METHODS OF ROOFTOP RWH Storage of direct use Recharging ground water aquifer - Recharging dug wells - Recharging pits - Recharging tube well SURFACE RUNOFF HARVESTING Harvesting of surface runoff and storage of the same into reservoirs such as water pans makes it available for use when required. In this method of collecting rainwater for irrigation, water flowing along the ground during the rains will be collected to a tank below the surface of the ground.. TRADITIONAL RWH STRUCTURE BAWODI: Traditional step wells are called vavadi in Gujarat, or baoris or bavadis in Rajasthan and northern India. They were secular structures from which everyone could draw water. Most of them are defunct today. JOHADS A johad is a crescent-shaped bund which is built across a sloping catchment to capture the surface water before it runs off. Water accumulating in the johad percolates in the soil to augment the groundwater. The groundwater then can be used when there is no rainfall. Kunds Covered underground tank, developed primarily for tackling drinking water problems. Usually constructed with local materials or cement, kunds were more prevalent in regions where groundwater is saline. Before the onset of rains every year, meticulous care was taken to clean up the catchment of the kunds.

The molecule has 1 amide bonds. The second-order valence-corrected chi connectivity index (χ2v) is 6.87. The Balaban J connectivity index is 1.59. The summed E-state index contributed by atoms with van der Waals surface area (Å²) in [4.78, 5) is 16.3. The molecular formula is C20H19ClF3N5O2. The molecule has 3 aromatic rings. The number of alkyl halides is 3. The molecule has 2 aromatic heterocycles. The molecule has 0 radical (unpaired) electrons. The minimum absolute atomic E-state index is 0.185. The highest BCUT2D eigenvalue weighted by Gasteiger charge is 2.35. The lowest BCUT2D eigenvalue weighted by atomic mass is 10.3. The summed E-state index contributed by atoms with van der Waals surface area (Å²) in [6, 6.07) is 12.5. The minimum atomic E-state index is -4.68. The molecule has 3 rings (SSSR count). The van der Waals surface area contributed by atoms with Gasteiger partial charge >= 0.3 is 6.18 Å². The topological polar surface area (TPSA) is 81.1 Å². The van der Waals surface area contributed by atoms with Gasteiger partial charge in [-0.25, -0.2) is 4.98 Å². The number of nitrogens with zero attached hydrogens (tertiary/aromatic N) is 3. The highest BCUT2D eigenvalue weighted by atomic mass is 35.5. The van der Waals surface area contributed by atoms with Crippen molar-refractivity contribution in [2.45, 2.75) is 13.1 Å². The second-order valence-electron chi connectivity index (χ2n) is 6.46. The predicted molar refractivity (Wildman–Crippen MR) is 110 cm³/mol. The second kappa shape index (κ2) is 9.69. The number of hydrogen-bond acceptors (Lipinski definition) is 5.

Cattle grazing and entry with shoes into the catchment area of the kunds was strictly prohibited. The proximity of a kund to the house or village saved time and effort in searching for drinking water. USES OF RAINWATER HARVESTING Domestic Use Agricultural Use Increase groundwater supplies POTENTIAL OF RWH Impacts on downstream flows. Reduce soil erosion. Increase the crop production. Increase infiltration and groundwater recharge. Improve food & economic security. ADVANTAGE It uses local construction materials and labor. Sources of energy are not needed to operate the systems. The owner/user can easily maintain the systems. The water is convenient and accessible; valuable time and effort are saved in collecting and/or hauling water. It provides a supply of water to meet future agricultural needs. SO AS WE ALL ARE THE HUMAN BEINGS AND ITS OUR RESPONSIBILTY TO SAVE OUR GROUND WATER LEVEL AND MAKE THEM RECHARGE AT TIME TO TIME BY RAIN WATER HARVESTING What is a Wetland?